It takes a whole lot of GPU power to run today’s most powerful AI models. Even the most extreme gaming PC build (opens in new tab) wouldn’t be able to handle the kind of oomph needed to get the best AI Dungeon (opens in new tab) models up and running. In order for Latitude to power what’s essentially this less numbers-heavy, more free and creative online D&D campaign, you’d need something truly beastly.
According to Nick Walton, the CEO of Latitude and the software engineer who helped design the initial code for the D&D-inspired story generator (opens in new tab)“If you wanted to run the largest AI for AI dungeon, you would need not just a high-powered GPU, but a cluster of eight or 16 massive high-powered GPUs.” Even those would need to be more powerful than the best graphics cards (opens in new tab) on the consumer market.
Language models such as AI Dungeon’s Dragon experience, based on the 178 billion parameter Jurrasic-1 Jumbo language model developed by AI21 (opens in new tab)need a huge level of computing power to recognize and recall important story elements, and utilize complex writing styles.
Nick pointed me toward the DGX Station A100 (opens in new tab) as reference for the kind of machines Latitude uses to power the game’s more intense AI models (opens in new tab). It’s a computing monster even with just four of Nvidia’s $10,000 A100 GPUs—the first and essentially the most powerful Ampere graphics cards to surface.
“AI Dungeon, especially at launch and probably still even today, is the most demanding game in terms of graphics card requirements,” says Nick, “and for a long time it had no graphics.”
For machines like the DGX Station with, say, eight top-of-the-line A100 GPUs jammed in, you’re looking at around $150,000 in up front tech costs, and that’s just to run the most advanced AI alone—the company has several other AI models it needs to run simultaneously for your dungeoning pleasure. That’s one reason the company uses AI service providers, and even those have had a hard time getting hold of GPUs recently.
Obviously there’s a huge energy cost associated with running an AI business like this one, too; Nick tells me at one point the company was spending almost as much on running the machines as they were on payroll for the 16 person team (that’s including the higher-ups).
Adding to those energy costs is the game’s AI image tool (opens in new tab), which at the start of this week Latitude made the decision to roll out for free to all players. Nick was able to clear up how it worked for us.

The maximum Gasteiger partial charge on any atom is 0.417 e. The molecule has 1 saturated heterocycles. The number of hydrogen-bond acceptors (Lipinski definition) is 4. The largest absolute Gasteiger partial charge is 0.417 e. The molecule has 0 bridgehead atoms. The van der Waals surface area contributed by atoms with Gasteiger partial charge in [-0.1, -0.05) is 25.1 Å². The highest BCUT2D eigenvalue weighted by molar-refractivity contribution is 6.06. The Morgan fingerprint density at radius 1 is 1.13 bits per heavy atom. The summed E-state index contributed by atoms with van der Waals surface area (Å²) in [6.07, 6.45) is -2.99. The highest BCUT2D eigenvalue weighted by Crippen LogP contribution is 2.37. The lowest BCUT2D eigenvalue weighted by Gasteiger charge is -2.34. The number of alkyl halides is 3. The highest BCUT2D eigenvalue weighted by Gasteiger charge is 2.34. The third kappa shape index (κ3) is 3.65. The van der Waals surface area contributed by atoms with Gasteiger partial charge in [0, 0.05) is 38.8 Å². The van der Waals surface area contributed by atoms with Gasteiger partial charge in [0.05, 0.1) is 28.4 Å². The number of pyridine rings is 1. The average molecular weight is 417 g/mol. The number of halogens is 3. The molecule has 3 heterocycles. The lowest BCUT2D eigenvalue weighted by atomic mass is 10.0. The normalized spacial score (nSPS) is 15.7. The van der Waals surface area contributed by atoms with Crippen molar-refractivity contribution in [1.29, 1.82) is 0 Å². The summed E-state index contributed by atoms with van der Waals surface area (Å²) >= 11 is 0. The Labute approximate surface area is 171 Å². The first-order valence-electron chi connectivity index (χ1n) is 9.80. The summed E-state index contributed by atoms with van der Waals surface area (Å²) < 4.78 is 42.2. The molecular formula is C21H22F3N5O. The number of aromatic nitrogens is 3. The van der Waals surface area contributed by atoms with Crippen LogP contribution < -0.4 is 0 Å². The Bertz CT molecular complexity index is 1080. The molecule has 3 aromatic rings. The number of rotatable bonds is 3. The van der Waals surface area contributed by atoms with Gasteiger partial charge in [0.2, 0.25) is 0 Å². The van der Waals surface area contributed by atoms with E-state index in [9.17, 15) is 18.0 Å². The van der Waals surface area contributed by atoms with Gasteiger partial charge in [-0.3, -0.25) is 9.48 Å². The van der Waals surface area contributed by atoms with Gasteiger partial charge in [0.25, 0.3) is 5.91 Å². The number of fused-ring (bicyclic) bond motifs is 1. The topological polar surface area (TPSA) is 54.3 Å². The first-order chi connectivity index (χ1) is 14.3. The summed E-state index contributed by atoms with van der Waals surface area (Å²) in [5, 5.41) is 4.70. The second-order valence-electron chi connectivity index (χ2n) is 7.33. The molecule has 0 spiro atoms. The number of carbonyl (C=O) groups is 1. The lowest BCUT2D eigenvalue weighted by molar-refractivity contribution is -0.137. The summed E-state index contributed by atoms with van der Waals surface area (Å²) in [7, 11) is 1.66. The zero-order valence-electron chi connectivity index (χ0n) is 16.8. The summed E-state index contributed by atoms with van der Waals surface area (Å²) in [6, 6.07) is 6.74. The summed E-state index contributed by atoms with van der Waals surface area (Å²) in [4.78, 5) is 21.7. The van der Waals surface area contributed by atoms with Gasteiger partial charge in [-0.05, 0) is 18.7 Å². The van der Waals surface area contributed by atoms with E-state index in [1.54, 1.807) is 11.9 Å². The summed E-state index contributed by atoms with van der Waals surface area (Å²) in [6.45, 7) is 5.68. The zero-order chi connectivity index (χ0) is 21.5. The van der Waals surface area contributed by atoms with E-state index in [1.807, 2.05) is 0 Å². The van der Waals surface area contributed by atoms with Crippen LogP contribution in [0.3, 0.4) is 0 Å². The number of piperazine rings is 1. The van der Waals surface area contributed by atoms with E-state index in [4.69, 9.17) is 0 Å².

He says a catalog of tens of thousands of images is pre-generated, each one is captioned and then matched with stories as they’re being played, rather than them being generated on the fly. He makes it clear that generating images during gameplay isn’t really viable for an operation like this, but that the AI models behind the process are smart enough to know it can get away with matching an image captioned “Mountain forest with castle,” to a story in which a Medieval kingdom is mentioned.
Nick also laments that working with AI can be super challenging. Controlling what the AI says in order to stop it from going rogue (opens in new tab) is difficult, since “AI can sometimes be like an unruly toddler.” You can kind of influence it in the right direction but sometimes if you “give it instructions to not do something, you’ve now primed its brain, and it’s probably going to do that thing.”
Thankfully the team is working on optimizations for not only making their AI more efficient, but also for keeping it in check. That’s all going to become more important as the game rolls out on Steam (opens in new tab) next week, July 28.
Our Fraser believes that videogames need more Dungeon Masters (opens in new tab), and Nick is inclined to agree. In fact, he was his fascination with the freedom, and non-linearity of Dungeons and Dragons that lead him to create AI Dungeon.
Nick really exudes a passion for AI storytelling, believing that this kind of tech will change the storytelling landscape in a two major ways. First, “Ai is going to enable experiences that have freedom and dynamic-ness that has never been possible before.” He speaks of just how many people have completed those same quests in World of Warcraft, for example, and how it’s boring knowing other people are doing the same thing you are.
“I want to play an experience where I go to this small town, and I go through all these unique events that no one’s gone through before, and end up the hero of town,” Nick says. “Maybe no other player in the whole game cares about that town but I DO! It’s where I’ve had all these cool experiences that were unique and where I had the freedom to decide where the story goes.”
And it’s not just a unique experience that AI storytelling offers. “The second thing I think is really powerful,” says Nick, “is AI’s ability to enable an entirely new, massive generation of creators … enabling every person to be a creative director of their own experience.” Nick is convinced creators will one day be able to orchestrate their creative visions, bringing them to life through the power of AI.
Honestly, that’s a much nicer take on the future of AI than most people have, so I appreciate it. It’s exciting to watch companies like Latitude expand and evolve along with something I’m so fiercely passionate about: emergent storytelling. And I’m sure the Steam launch is going to be a success, so get AI Dungeon on your wishlist because boy are you in for a wrinkled.